The Cliffs of Moher is one of western Ireland's most spectacular sights. From the cliff edge, even with a brisk wind in my ears, I could hear the booming of the surf far below as the waves eat into the shale and sandstone. I understand sections of the cliff often give way -- they're so unstable that few birds or plants make them their home.
The Burren's bare limestone hills were once lightly wooded and covered with soil. After the first farmers cleared the area of trees several thousands of years ago, the soil has eroded and the huge mass of limestone we see today has emerged. Visiting this desolate place is like being on the moon -- or as Cromwell's generals reported, "There is neither water enough to drown a man, nor a tree to hang him, nor soil enough to bury him." Over 5000 years ago however, there was burials in many megalithic tombs in the area. Up ahead is the Poulnabrone Dolmen.
The Poulnabrone Dolmen was a large three-legged tomb.
The whole structure was covered in a mound of earth which has since worn away. The capstone with its supporting leg has broken and the structure is really now standing on two legs.
The dolmen was excavated in 1989. The remains of more than 25 people were found among pieces of pottery and jewellery. Carbon dating suggest that they were buried here between 3800 B.C. and 3200 B.C.
The capstone weighs five tons.
Rothe House (the gray stone building) in Kilkenny Town was built in 1597. The large Tudor house was built around a series of courtyards and now houses a fine museum and the Kilkenny Archaelogical Society.
St. Canice's Cathedral in Kilkenny was built between 1202 and 1285. On the grounds before that was a monastery built by St. Canice in the 6th century and a wooden church which burned down in 1087.
The oldest structure on the grounds is the 90 foot high round tower, built between 700 and 1000.
The chancel area with continental carvings on the choir stalls and fine pipe organ is huge.
The Benedictine Black Abbey was founded in 1225 and takes its name from the monks' black habits.
Arriving at Kilkenny Castle. In 1192, William Marshall, son of 'Strongbow', erected this castle having four towers, three of which still survive.
The north grounds have a fountain and rose garden. The castle was bought by the powerful Butler family in 1391 and their descendants continued to live there until 1935.
The north Celtic-cross shaped fountain and rose garden.
My words cannot express the "grandeur" of this castle!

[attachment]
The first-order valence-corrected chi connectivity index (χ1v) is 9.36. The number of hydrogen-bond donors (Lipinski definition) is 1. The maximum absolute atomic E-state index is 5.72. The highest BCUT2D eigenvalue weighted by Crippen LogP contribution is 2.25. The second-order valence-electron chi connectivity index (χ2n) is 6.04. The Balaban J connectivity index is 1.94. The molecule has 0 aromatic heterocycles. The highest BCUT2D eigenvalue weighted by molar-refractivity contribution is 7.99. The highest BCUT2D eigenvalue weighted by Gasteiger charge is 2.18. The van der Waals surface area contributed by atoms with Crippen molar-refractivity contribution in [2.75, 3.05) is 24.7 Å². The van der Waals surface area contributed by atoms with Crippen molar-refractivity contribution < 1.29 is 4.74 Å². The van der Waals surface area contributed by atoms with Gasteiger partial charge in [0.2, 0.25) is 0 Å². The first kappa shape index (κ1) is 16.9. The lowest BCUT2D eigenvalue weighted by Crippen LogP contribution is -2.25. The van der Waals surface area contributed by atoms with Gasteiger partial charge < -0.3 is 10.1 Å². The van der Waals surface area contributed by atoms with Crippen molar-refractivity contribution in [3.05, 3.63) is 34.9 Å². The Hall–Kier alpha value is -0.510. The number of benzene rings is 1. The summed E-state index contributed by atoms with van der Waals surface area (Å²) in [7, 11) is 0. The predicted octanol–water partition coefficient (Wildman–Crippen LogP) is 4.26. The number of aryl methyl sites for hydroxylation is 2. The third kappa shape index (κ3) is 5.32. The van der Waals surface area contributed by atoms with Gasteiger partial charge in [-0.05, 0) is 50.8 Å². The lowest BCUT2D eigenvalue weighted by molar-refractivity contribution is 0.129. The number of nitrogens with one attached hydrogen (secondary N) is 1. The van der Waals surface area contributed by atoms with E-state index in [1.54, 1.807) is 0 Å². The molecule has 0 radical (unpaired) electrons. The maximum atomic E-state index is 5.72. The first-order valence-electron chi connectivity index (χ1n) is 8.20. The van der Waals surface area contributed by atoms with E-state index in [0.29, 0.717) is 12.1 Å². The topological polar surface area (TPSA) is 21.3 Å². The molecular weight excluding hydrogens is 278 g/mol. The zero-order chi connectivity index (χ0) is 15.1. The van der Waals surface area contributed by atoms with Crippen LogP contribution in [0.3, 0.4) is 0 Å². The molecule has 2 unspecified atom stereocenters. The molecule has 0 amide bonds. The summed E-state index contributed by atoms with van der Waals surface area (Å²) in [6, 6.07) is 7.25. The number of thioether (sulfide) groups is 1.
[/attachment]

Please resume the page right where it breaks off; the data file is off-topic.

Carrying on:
The south courtyard. The Butlers sold the castle to the city of Kilkenny in 1967 for 50 pounds.
Fifty acres of grassy parkland extend to the south which is a fraction of the Butler's once-owned land.
The 40 minute tour of the interior of the castle is a highlight of my trip. All cameras, pagers, and cell-phones were not allowed on the tour and needed to be checked-in. Again, my words cannot describe the "splendour" of the furnishings, paintings, and architecture! The tour guide was the best I've ever encountered.
Standing in the awesome "Long Gallery" with its vividly painted ceiling mixed with the portraits of the Butler family members over the centuries and its large windows overlooking the grassy parklands, the tour guide said "goodbye" to us in Irish. Her lengthy "goodbye" was like sad music to the ears which brought tears to the eyes of many of us, whose visit to Ireland was soon coming to an end.
Jerpoint Abbey, south of Kilkenny Town, was founded c.1160 and colonized by Cistercian monks.
The roof and south wall of the nave no longer remains. The grassy area in the foreground is the cloister, the back of the nave where the people are in the photo is where the lay people would sit, the monks occupied the part to the front (right). The north (side) aisle of the nave is behind the arches.
Standing in the cloister, looking toward the front of the nave, the chancel, and the crossing tower.
Standing in the nave, looking toward the chancel and crossing tower.
In the middle of a grassy plain a large lump of limestone rises up upon which mighty stone walls, a complete round tower, an abbey and a 12th-century Romanesque chapel has been built.
For over a thousand years, the Rock of Cashel was a symbol of power, the base of kings and churchmen who ruled over the region.